Q: What was the first slice of music that ignited your imagination?
A: When I was a kid – like 7, 8 years old – my dad was in a few bands that played oldies (aka Dad Rock!). He would always let me sing during rehearsals and carve out harmony parts, and it was so much fun when he would let me come up on stage with him to sing. Seeing and feeling that joy started so early. It got embedded in my soul that I could have this one day, and I knew I wanted it.
Q: Tell me your artistic influences and how they affected you. What did you learn from them?
A: Well, definitely my folks! They were my first up-close influences. As a kid, and specifically over Summer Break 2005, I explored Led Zeppelin, John Legend, and Billie Holiday. Idina Menzel was in Wicked prior to that, and imitating her was a favorite pastime. When I was 10, a teacher from elementary school showed me India.Arie, and her music helped me through self-esteem issues I’d been having… She continues to have a positive impact today. I got into Alanis Morissette in my early 20s and the lyrics and rawness spoke to me in ways that I just needed to emulate in my own writing. When I was a teenager, I fell in love with Maria Mena’s music & writing style for the same reasons. I played bass and sing in jazz band when I was in high school, and that’s when my dad introduced me to Jamie Cullum and his music. It has since become a huge goal of mine to work with him in some capacity. I’ve always admired Ella Fitzgerald for her vocal talent and incomparable poise & stage presence… But I recently fell even more in love with her when my fiancé surprised me by taking me to the place where she’s buried (an interesting date night to say the least!). On Ella’s tombstone, it reads “Beloved Mother & Grandmother” first and foremost. That really got me. She contributed so much to this world, but above everything, this is how she is remembered by the people most important to her. And I think it speaks volumes about her as a person… and as an artist.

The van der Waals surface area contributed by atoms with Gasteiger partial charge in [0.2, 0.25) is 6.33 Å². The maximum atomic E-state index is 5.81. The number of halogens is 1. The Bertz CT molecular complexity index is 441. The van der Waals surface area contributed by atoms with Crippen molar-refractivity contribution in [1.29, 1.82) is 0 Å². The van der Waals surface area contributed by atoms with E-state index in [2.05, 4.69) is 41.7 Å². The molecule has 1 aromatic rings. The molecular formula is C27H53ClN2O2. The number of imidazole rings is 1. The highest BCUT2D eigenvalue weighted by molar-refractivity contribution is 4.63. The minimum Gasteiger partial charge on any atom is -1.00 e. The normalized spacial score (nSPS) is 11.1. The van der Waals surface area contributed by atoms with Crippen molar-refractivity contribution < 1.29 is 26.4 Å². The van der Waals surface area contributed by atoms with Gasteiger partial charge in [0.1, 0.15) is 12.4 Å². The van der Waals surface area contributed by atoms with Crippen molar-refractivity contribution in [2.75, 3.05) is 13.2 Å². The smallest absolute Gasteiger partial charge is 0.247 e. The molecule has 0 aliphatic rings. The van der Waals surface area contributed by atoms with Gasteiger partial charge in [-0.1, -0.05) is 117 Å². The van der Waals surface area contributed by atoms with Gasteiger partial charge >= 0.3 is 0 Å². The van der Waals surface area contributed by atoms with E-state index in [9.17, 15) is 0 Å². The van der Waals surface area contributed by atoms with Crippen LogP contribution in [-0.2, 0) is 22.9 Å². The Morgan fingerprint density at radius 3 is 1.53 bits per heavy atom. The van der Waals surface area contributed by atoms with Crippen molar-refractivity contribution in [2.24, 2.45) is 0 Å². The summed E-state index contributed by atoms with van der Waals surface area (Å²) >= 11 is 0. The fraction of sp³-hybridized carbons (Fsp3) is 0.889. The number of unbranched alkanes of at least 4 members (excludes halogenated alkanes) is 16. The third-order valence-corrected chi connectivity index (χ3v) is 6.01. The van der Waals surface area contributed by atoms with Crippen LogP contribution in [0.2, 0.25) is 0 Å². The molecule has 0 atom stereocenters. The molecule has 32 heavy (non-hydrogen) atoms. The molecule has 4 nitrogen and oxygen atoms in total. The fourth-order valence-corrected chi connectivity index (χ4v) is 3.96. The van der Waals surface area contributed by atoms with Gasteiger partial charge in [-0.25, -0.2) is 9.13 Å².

Q: Can you describe how you have evolved creatively throughout the years?
A: I like this question! The trajectory of my career has changed several times. Through a lot of trial & error, rejection & heartbreak, I feel like my career evolved – somewhat organically – into what I’m doing now, at 30. I was born into a musical family. I had the influence of my mom as a vocal coach/musical theatre singer, my dad playing bass and getting up on stage like a rockstar, and my sister being a brilliant songwriter & businesswoman. My journey has been a compilation of everything I was surrounded by. I started out acting as a kid, singing jazz in high school, and doing musical theatre in New York as a teenager, which then led me to move to New York right after high school instead of going to college. I continued auditioning but fell deeply in love with songwriting and performing my own music, and I loved merging the love I have for jazz, with my original songs. Performing then turned into meeting other songwriters who started hiring me to sing their songs, which turned into doing a bunch of session work and now singing on commercials. I even got a chance to write K-Pop! It’s been a whole mishmosh of things!
Q: Do you feel being a musician is a job or a hobby? Or both. Please explain.
A: The way I think about my career is that there is nothing else that I would rather do, day in and day out, other than sing. So I decided that this is the way that I will make my living!
Q: Are there any artists you dream of collaborating with? Which ones and why?
A: Ohh yes yes yes. There’s a looong list, but among the many are Bill Withers, Jamie Cullum, India.Arie… and I hope to have dinner and make music with Ella in Heaven. I imagine that each one of these people would be an absolute dream to work with, and I would learn and grow so much. They display such kindness, soul, and realness in their music, and it just completely pulls me in.